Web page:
The theoretical revision of ethnic economies and particularly of the ‘ethnic enclave economy’ points out how this was initially framed as a fixed category where immigrant businesses operated within the dynamics of circumscribed places (e.g. Little Havana in Miami). This was in large part thanks to the spatial concentration, the development of an institutional completeness which runs parallel to the mainstream institutions, and to the use of resources which stemmed from co-ethnic residents or entrepreneurs.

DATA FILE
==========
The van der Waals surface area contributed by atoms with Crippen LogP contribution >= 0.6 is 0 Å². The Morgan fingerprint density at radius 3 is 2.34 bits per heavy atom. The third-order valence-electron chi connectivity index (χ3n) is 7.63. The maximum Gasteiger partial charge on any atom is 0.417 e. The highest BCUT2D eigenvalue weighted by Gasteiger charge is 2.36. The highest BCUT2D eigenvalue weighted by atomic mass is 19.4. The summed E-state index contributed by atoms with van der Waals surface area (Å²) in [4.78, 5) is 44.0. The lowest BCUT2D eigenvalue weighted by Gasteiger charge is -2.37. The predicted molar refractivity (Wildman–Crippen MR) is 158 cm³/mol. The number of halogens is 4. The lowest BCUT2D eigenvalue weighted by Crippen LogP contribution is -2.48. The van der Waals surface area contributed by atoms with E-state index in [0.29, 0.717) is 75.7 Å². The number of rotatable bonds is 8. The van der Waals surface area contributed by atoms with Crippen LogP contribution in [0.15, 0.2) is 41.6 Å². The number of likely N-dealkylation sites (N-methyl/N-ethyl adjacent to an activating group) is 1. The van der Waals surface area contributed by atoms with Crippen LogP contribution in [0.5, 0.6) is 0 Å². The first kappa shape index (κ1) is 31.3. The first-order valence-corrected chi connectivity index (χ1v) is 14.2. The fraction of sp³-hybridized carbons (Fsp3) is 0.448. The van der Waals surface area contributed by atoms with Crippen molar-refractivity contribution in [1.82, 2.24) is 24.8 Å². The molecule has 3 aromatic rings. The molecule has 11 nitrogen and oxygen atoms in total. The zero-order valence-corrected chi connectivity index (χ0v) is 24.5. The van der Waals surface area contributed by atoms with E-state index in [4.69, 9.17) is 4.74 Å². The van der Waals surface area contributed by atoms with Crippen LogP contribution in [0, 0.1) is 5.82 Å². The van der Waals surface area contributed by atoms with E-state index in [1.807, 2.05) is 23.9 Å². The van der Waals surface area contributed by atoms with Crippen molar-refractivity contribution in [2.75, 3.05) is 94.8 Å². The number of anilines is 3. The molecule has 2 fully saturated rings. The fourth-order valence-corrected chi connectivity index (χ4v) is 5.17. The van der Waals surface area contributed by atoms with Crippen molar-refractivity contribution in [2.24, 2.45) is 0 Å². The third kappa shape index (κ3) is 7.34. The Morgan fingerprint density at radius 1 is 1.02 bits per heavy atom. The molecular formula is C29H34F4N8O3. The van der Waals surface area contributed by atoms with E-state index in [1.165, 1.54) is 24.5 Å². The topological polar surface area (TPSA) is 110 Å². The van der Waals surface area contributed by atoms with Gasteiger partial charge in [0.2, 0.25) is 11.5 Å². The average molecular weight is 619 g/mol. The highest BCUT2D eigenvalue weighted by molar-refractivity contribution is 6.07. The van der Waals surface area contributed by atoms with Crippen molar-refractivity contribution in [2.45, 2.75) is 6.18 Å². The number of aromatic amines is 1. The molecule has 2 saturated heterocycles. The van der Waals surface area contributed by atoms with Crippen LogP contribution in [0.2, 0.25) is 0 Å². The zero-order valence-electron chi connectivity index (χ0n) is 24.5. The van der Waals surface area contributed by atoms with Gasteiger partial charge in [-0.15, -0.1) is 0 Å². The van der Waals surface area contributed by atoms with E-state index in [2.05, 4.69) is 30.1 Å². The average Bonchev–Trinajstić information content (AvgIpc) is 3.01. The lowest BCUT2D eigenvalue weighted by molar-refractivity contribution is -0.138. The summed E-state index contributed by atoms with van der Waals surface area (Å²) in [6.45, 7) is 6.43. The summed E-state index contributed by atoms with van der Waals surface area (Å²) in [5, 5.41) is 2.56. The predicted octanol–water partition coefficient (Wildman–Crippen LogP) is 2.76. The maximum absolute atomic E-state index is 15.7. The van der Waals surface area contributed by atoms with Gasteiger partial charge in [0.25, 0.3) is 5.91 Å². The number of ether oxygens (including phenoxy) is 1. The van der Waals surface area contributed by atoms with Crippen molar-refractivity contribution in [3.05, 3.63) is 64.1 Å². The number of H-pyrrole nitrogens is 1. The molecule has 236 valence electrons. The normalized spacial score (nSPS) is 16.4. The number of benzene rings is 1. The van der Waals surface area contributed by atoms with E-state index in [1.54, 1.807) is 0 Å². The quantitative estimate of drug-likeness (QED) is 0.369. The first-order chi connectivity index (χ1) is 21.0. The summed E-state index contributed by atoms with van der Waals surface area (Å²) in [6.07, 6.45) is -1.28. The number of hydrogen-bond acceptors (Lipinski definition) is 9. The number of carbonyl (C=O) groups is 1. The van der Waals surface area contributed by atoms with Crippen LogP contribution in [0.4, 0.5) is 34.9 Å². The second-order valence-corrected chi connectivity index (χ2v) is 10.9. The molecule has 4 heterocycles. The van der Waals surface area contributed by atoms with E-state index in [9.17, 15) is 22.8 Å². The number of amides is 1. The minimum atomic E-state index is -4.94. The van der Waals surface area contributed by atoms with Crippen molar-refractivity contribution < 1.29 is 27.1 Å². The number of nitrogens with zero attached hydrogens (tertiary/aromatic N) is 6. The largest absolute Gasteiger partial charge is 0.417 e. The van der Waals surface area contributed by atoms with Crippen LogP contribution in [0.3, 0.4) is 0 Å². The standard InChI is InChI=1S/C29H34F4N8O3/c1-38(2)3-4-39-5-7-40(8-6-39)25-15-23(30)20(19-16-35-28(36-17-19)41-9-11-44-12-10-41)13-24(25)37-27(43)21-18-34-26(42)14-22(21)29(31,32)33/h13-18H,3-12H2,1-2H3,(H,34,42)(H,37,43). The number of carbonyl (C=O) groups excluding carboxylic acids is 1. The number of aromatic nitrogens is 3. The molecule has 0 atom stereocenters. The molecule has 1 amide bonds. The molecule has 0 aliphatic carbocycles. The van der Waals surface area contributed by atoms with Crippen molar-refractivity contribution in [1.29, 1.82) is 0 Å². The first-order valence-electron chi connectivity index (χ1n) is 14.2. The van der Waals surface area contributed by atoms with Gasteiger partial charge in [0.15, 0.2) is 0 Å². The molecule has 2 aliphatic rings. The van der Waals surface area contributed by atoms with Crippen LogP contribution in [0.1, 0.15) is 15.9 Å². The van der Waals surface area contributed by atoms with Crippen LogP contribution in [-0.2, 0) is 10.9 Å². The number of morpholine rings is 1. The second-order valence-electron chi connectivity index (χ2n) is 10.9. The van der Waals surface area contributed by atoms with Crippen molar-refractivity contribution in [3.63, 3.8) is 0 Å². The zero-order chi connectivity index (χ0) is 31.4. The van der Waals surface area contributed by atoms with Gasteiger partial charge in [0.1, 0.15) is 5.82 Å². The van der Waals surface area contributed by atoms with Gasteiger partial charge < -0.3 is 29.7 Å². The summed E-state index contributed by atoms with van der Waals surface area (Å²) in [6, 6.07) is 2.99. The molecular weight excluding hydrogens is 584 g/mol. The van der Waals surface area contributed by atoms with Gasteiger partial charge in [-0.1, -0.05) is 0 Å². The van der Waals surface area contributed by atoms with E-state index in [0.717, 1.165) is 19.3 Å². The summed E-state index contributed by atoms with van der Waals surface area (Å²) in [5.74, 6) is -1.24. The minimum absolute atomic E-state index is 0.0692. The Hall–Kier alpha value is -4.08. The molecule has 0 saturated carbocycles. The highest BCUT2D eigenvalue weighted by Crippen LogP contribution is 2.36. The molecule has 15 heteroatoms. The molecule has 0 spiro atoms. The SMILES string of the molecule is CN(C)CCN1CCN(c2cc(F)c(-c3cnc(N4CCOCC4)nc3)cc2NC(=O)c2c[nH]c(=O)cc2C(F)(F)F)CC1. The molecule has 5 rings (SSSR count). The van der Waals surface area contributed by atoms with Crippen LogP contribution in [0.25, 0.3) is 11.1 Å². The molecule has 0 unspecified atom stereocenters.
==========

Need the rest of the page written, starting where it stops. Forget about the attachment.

Today, the global economy has affected the way we understand economic and social relationships. As a result, the concept of ‘ethnic enclave’ needs to be revisited making use of the latest theoretical developments which disassociate this kind of ethnic economy from a territorially limited area. This is by including the notion of ‘social production of space’, where the capital and resources circulate through social networks which go beyond the physical space. It is precisely the share of contacts of providers and suppliers and the specialisation in a certain sector (what Werbner calls vertical and horizontal integration) what enables the persistence and consolidation of an enclave even if this is constituted by businesses placed in different neighbourhoods or cities.